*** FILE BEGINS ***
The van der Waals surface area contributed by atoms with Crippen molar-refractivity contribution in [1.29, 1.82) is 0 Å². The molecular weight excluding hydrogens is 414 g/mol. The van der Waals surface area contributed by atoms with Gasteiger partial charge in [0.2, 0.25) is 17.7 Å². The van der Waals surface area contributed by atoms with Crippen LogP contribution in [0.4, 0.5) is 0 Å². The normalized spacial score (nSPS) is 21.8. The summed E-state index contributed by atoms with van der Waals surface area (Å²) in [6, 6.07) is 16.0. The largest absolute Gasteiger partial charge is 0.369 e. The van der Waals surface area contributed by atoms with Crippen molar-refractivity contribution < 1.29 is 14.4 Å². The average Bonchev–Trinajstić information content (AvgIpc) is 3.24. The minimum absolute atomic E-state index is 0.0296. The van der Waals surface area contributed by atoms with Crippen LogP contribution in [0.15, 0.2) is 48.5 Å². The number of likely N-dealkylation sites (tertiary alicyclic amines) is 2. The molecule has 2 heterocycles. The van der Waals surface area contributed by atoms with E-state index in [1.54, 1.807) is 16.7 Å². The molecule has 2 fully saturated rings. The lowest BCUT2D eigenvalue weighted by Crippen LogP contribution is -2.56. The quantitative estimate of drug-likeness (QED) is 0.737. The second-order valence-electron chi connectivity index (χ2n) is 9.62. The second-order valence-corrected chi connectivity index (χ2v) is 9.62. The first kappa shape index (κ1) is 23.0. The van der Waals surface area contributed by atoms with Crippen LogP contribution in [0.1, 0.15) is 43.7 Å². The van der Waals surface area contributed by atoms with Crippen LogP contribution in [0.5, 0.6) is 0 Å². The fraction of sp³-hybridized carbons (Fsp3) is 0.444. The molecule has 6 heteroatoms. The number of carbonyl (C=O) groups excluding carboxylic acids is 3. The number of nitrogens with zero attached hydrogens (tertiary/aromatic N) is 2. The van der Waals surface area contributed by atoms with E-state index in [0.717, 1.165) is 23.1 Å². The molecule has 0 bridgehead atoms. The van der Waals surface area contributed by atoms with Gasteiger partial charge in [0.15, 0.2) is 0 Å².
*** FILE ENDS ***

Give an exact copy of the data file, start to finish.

The van der Waals surface area contributed by atoms with Crippen molar-refractivity contribution in [1.29, 1.82) is 0 Å². The molecular weight excluding hydrogens is 414 g/mol. The van der Waals surface area contributed by atoms with Gasteiger partial charge in [0.2, 0.25) is 17.7 Å². The van der Waals surface area contributed by atoms with Crippen LogP contribution in [0.4, 0.5) is 0 Å². The normalized spacial score (nSPS) is 21.8. The summed E-state index contributed by atoms with van der Waals surface area (Å²) in [6, 6.07) is 16.0. The largest absolute Gasteiger partial charge is 0.369 e. The van der Waals surface area contributed by atoms with Crippen molar-refractivity contribution < 1.29 is 14.4 Å². The average Bonchev–Trinajstić information content (AvgIpc) is 3.24. The minimum absolute atomic E-state index is 0.0296. The van der Waals surface area contributed by atoms with Crippen LogP contribution in [0.15, 0.2) is 48.5 Å². The number of likely N-dealkylation sites (tertiary alicyclic amines) is 2. The molecule has 2 heterocycles. The van der Waals surface area contributed by atoms with E-state index in [1.54, 1.807) is 16.7 Å². The molecule has 2 fully saturated rings. The lowest BCUT2D eigenvalue weighted by Crippen LogP contribution is -2.56. The quantitative estimate of drug-likeness (QED) is 0.737. The second-order valence-electron chi connectivity index (χ2n) is 9.62. The second-order valence-corrected chi connectivity index (χ2v) is 9.62. The first kappa shape index (κ1) is 23.0. The van der Waals surface area contributed by atoms with Crippen LogP contribution in [0.1, 0.15) is 43.7 Å². The van der Waals surface area contributed by atoms with Crippen LogP contribution in [0.5, 0.6) is 0 Å². The fraction of sp³-hybridized carbons (Fsp3) is 0.444. The molecule has 6 heteroatoms. The number of carbonyl (C=O) groups excluding carboxylic acids is 3. The number of nitrogens with zero attached hydrogens (tertiary/aromatic N) is 2. The van der Waals surface area contributed by atoms with E-state index in [0.717, 1.165) is 23.1 Å². The molecule has 0 bridgehead atoms. The van der Waals surface area contributed by atoms with Gasteiger partial charge in [0.15, 0.2) is 0 Å².